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24-10-2006
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Quote:
Originally Posted by WhiteLinen
I agree. It looks heavenly.
And only the top looks dated ... you cud totally pull off the skirt nowadays!

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24-10-2006
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^True...that white lace off, and little bit something to replace it and DANG! What a beauty.

The best designers are the ones who's designs last and look "modern", even if they'd be done in the 19th century/beginning of the 20th century. The power to last is what counts in my mind, not about making the biggest trend of the season and create a lot of buzz.

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01-11-2006
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CFW ballgown, circa 1890-95


heavenofgowns.com

And just for fun...


victorianweb.org

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02-11-2006
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Quote:
Originally Posted by WhiteLinen
^True...that white lace off, and little bit something to replace it and DANG! What a beauty.
Oh ... sexy!

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31-12-2006
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Worth 1930s couture sequined evening gown

By the 1930s, the House of Worth was under the direction of the fourth generation of this famous family. The Worth customer could expect elegant and superbly crafted designs. In 20th century literature, the cultural significance of the Worth name is clear. In his great novel of 1935, "The Asiatics," Frederick Prokosch places his 20-something protagonist in exotic Colombo, Ceylon. He is seeking the beautiful young Hermione Bariton. He comes to a grand hotel beside the lake.
I could hear the cicadas among the bamboo trees. And there she was, sitting out on the lawn among the lanterns and palm trees...I could hear the orchestra in the ballroom...We sat silently for a minute or two. I could see the lean bronzed women in their Worth gowns standing on the half-lit terrace, and the men in their white shell jackets...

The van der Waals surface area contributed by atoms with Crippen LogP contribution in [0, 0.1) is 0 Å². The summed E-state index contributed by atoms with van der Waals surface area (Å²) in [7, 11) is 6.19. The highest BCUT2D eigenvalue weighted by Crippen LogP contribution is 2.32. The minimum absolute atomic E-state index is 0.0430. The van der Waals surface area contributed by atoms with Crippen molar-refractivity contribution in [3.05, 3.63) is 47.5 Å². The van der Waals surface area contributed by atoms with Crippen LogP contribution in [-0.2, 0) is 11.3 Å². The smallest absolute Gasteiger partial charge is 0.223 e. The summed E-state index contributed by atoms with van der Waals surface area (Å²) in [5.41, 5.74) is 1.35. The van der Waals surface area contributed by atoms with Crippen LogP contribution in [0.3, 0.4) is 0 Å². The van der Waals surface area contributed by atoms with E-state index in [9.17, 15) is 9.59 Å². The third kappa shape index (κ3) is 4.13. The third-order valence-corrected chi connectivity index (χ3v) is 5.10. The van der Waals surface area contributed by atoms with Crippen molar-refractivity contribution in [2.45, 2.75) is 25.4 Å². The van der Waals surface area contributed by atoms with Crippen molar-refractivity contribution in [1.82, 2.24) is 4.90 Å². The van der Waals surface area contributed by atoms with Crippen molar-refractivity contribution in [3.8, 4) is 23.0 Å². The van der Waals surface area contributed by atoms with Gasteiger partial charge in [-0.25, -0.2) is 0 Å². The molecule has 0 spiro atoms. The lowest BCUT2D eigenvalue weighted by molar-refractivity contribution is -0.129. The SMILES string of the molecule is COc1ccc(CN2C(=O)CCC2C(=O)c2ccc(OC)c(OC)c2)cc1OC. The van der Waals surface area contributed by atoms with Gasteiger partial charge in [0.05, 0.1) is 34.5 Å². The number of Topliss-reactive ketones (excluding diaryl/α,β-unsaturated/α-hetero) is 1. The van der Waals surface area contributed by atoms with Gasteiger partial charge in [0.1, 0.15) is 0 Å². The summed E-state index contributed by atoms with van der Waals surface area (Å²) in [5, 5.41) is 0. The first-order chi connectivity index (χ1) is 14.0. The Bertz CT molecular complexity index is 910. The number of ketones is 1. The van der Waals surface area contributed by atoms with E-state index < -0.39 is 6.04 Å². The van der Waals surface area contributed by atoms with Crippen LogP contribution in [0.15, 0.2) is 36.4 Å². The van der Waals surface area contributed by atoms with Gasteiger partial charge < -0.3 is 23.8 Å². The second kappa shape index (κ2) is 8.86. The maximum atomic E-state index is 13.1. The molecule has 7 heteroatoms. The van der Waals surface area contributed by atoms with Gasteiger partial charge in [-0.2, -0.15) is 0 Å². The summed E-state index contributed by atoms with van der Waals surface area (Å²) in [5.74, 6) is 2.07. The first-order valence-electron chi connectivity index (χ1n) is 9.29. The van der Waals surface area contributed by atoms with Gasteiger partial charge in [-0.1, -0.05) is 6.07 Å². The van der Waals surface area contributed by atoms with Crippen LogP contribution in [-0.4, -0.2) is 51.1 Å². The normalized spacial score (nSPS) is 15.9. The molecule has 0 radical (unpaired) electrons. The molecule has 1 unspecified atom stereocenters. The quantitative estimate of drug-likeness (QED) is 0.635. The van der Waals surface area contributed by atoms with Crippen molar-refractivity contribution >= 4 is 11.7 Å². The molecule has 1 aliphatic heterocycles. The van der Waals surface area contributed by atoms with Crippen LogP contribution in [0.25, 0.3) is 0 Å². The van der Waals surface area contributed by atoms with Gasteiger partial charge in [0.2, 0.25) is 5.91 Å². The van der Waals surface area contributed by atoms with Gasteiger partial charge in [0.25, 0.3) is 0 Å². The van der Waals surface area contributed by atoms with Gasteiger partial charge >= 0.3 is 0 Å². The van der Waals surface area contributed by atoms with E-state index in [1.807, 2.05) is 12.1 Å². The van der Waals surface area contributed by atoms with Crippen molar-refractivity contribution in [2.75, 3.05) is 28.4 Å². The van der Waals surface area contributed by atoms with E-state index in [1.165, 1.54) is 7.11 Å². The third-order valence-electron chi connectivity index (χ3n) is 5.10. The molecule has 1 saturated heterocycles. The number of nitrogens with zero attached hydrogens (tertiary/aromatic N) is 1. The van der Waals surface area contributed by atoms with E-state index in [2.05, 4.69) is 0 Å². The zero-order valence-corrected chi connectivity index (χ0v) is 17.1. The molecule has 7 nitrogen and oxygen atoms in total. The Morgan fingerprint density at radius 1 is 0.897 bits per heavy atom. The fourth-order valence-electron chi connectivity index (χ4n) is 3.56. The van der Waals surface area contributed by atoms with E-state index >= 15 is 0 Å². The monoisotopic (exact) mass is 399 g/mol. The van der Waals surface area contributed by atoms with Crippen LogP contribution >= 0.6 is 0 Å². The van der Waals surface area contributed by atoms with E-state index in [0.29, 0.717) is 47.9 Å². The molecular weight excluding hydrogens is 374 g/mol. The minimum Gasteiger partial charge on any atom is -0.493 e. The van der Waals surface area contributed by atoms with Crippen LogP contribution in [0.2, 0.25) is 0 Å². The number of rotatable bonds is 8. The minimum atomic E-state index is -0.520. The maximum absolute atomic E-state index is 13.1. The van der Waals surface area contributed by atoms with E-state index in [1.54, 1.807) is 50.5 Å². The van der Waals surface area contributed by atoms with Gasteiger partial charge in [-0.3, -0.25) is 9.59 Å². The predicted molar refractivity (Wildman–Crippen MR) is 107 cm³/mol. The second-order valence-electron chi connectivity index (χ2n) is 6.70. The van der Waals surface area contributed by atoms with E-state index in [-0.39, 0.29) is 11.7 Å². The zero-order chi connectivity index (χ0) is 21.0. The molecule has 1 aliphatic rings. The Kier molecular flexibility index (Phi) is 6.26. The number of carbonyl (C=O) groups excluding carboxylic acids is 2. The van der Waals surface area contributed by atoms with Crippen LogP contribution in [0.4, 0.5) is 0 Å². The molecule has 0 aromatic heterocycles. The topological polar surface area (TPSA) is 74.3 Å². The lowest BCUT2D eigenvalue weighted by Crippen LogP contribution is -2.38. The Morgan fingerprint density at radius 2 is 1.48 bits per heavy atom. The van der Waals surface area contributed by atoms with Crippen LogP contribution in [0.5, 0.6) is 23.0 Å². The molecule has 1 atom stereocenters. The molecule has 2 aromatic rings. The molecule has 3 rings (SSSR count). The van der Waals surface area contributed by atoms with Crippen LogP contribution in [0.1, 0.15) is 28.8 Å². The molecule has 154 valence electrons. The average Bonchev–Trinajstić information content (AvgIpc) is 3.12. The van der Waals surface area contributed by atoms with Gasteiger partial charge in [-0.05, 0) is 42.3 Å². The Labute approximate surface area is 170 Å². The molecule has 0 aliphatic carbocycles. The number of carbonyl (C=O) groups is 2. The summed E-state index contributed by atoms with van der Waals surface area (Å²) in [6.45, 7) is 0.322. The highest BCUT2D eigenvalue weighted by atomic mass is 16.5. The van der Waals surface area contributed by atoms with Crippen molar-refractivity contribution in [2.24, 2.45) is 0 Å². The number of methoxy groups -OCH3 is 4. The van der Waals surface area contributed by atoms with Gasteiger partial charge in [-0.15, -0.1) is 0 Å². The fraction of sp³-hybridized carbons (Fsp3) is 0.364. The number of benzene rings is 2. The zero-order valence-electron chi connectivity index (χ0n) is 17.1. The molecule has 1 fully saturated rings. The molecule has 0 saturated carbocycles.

The name "Worth" was then, as it is now, synonymous in Western culture with quality, sophistication, elegance—in short, with aesthetic value or worth.

This eye-catching gown is fashioned from black tulle, totally covered with sequins. Some of the colored sequins are textured, adding to the sparkle. I love the asymmetrical floral spray design!

This work of art can be worn! The gown has an unlined body-clinging style. It closes in back with hooks and snaps and is weighted to insure the proper drape. The gown is a show stopper with its plunging neckline, brilliant colors, and back train.

A new top-of-the-line "couture-style" dress from a major designer costs about as much as this Worth but is mass produced. You will never see your double in a vintage couture dress like this one. It is a "value proposition" for it will appreciate as no off-the-rack gown ever will.

The gown was purchased at the Doyle Couture Auction—see catalogue listing #520, April 2003 for the provenance. The label has been removed. The gown came from the same collection as a labeled Worth evening gown, which has sold.

The condition is excellent.

The size is approximately a 6. It measures: 38" bust (approximate due to the backless style), 30" waist, 38" hip, and 57" from the shoulder to the front hem.

vintagetextile.com
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31-12-2006
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Worth beaded velvet/lace cape owned by the Countess de Pourtales, c.1900

Quote:
This exceptional cape from the House of Worth is from the period when Jean-Philippe Worth was the head designer. The genealogy of the de Pourtales family and its connection with the famous Lodge family of Massachusetts are quite complicated, but I will do my best to outline the main points.